The fine and delicate spring harvest is now being picked in China. Unfortunately, the earthquake that hit Sichuan province last Saturday – on April 20, 2013 – has even affected the tea production in areas nearby.
High quality imperial tea has been produced in the Mengding mountain since the Tang dynasty. And this region is situated only some 10–15 kilometres south-east of the epicentre in Lushan county, Sichuan province.
China Daily reported yesterday that about 40 factories was forced to close as a result of the earthquake. This according to Jiang Weiming who owns a tea company in the Mengding mountain.
Many buildings have been destroyed by the earthquake, but none of the tea bushes in the plantations appears to have been damaged. Jiang Weiming furthermore told the state-controlled newspaper that some of the factories are now beginning to open up again as the fear of aftershocks has subsided.
A recent study reveals that 166 million cups of tea are consumed every day in Britain. And Britons drink 3.5 cups on average.
Coffee is far behind with its mere 70 million daily cups. This means that tea is still the hottest drink in Britain, and has been since the first half of the 18th century.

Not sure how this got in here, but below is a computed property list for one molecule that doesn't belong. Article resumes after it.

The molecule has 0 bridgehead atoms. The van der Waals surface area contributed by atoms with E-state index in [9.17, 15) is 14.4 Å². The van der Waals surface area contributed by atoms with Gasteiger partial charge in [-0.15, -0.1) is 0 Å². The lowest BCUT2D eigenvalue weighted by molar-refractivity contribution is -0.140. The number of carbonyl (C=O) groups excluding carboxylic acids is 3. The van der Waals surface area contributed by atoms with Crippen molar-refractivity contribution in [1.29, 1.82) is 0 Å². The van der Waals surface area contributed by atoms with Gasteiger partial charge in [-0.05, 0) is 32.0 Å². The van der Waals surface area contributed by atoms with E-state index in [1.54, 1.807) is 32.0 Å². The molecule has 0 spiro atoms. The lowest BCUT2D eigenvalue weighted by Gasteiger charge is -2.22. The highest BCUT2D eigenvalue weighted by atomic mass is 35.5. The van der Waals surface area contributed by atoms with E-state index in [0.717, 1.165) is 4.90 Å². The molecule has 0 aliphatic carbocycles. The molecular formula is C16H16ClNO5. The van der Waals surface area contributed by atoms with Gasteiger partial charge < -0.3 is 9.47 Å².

One in three (30 per cent) claim to be so addicted to tea that they must have a cuppa every morning to be able to function during the day. And one in four (24 per cent) say that they drink more than five cups a day.
The survey was conducted by ICM Research for the charity organization WRVS that helps elderly people. ICM interviewed 2,000 adults during the period March 8–10, 2013.
The British comedienne Victoria Wood has produced a documentary about tea and its history. This two-part programme was broadcast on BBC One last week.
In part one Victoria Wood visits China and India in order to learn more about tea, and to try to find out why the British love tea so much. And in part two she learns how to slurp and spit tea.
It is quite an interesting programme for anyone who is interested in tea. And those who don’t have access to BBC One, or BBC iPlayer, can probably still find the programme on Youtube. The documentary is called ”Victoria Wood’s Nice Cup of Tea”.